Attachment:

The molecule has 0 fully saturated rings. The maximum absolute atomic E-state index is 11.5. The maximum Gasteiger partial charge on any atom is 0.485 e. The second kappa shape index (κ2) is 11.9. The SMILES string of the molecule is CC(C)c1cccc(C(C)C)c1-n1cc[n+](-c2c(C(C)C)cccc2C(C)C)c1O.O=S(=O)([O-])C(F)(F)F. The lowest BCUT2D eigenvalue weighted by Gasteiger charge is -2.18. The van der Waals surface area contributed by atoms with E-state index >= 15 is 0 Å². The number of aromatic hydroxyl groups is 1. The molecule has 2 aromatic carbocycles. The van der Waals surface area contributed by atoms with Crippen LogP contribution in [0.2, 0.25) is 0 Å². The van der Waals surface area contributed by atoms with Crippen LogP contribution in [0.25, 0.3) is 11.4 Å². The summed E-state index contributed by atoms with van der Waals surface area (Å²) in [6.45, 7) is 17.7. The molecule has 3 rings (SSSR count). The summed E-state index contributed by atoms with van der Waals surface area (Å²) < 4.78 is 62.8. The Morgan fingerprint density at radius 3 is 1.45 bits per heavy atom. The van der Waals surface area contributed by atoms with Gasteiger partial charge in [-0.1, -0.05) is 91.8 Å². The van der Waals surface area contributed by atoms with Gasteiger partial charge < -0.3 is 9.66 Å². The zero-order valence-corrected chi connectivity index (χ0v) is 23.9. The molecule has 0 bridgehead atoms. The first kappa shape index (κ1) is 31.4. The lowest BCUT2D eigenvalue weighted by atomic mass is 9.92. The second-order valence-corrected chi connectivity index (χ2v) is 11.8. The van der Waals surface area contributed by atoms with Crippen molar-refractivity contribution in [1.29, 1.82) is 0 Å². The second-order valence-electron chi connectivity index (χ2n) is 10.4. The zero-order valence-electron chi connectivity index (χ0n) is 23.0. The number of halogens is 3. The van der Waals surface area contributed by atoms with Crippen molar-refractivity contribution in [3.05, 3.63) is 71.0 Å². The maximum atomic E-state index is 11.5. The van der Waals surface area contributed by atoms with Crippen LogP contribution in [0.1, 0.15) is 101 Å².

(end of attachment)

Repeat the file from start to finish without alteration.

The molecule has 0 fully saturated rings. The maximum absolute atomic E-state index is 11.5. The maximum Gasteiger partial charge on any atom is 0.485 e. The second kappa shape index (κ2) is 11.9. The SMILES string of the molecule is CC(C)c1cccc(C(C)C)c1-n1cc[n+](-c2c(C(C)C)cccc2C(C)C)c1O.O=S(=O)([O-])C(F)(F)F. The lowest BCUT2D eigenvalue weighted by Gasteiger charge is -2.18. The van der Waals surface area contributed by atoms with E-state index >= 15 is 0 Å². The number of aromatic hydroxyl groups is 1. The molecule has 2 aromatic carbocycles. The van der Waals surface area contributed by atoms with Crippen LogP contribution in [0.2, 0.25) is 0 Å². The van der Waals surface area contributed by atoms with Crippen LogP contribution in [0.25, 0.3) is 11.4 Å². The summed E-state index contributed by atoms with van der Waals surface area (Å²) in [6.45, 7) is 17.7. The molecule has 3 rings (SSSR count). The summed E-state index contributed by atoms with van der Waals surface area (Å²) < 4.78 is 62.8. The Morgan fingerprint density at radius 3 is 1.45 bits per heavy atom. The van der Waals surface area contributed by atoms with Gasteiger partial charge in [-0.1, -0.05) is 91.8 Å². The van der Waals surface area contributed by atoms with Gasteiger partial charge < -0.3 is 9.66 Å². The zero-order valence-corrected chi connectivity index (χ0v) is 23.9. The molecule has 0 bridgehead atoms. The first kappa shape index (κ1) is 31.4. The lowest BCUT2D eigenvalue weighted by atomic mass is 9.92. The second-order valence-corrected chi connectivity index (χ2v) is 11.8. The van der Waals surface area contributed by atoms with Crippen molar-refractivity contribution in [1.29, 1.82) is 0 Å². The second-order valence-electron chi connectivity index (χ2n) is 10.4. The zero-order valence-electron chi connectivity index (χ0n) is 23.0. The number of halogens is 3. The van der Waals surface area contributed by atoms with Crippen molar-refractivity contribution in [3.05, 3.63) is 71.0 Å². The maximum atomic E-state index is 11.5. The van der Waals surface area contributed by atoms with Crippen LogP contribution in [0.1, 0.15) is 101 Å².